Joint work with Ozan Candogan and Daniela Saban

 

Link to the paper: https://papers.ssrn.com/sol3/papers.cfm?abstract_id=2868080


 

Date: Monday, March 4th, 2019

Speaker: Kevin Shang, Duke University
Title: "Inventory Management for Multidivisional Firms with Cash Pooling"
Time: 2;30 PM - 3:30 pm
Place: DL 125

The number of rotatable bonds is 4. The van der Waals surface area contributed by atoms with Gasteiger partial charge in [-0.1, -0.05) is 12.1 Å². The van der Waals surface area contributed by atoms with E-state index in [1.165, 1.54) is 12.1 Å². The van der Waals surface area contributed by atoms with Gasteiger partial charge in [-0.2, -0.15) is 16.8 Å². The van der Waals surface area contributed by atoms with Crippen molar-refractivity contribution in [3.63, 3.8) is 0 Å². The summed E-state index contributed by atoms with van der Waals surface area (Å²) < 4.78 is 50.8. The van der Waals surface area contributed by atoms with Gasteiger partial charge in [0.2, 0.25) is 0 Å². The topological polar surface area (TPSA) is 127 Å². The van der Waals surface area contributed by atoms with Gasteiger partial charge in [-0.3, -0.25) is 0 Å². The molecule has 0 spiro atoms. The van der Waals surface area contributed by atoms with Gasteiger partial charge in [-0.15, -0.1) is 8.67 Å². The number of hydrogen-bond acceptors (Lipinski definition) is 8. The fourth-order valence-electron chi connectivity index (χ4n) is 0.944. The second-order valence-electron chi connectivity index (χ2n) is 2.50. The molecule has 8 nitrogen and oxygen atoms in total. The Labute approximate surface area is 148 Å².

Abstract: Cash pooling is a powerful management tool that allows each division’s cash balance to be transferred to a single account managed by the corporate treasury in the headquarter. While the reported benefits of cash pooling are associated with the reduction of transaction and financing costs, the value of cash pooling is not clear from a perspective of improving operational efficiency. In this talk, we examine the benefit of cash pooling on inventory replenishment for multidivisional firms through two models. The first model considers a series supply chain in which demand occurs at the most downstream division, and each division orders from its upstream division. The second model considers a distribution supply chain in which each division replenishes from an outside supplier to meet its local demand. The corporate treasury receives cash payments from customers and determines how much to invest externally for a positive return in each period. There are holding costs for the on-hand inventory and unfilled demands incur backorder costs. The objective is to obtain the optimal joint cash retention and inventory replenishment policy that maximizes the expected net worth (equity).  For the series model, we show that the optimal policy has a simple structure—each division implements a base-stock policy for inventory replenishment; the corporate treasury monitors the system working capital and implements a two-threshold policy for cash retention. For the distribution model, we provide a simple and effective heuristic derived from the construction of a lower bound to the optimal value function. Our lower bound improves the so-called Lagrangian-relaxation bound and the induced-penalty bound in the multi-echelon literature. We quantify the value of cash pooling for both models. Our research leads to a new online simulation game, called Cash Beer Game, which incorporates cash flows into the standard Beer Game. I shall demonstrate this online game in this talk.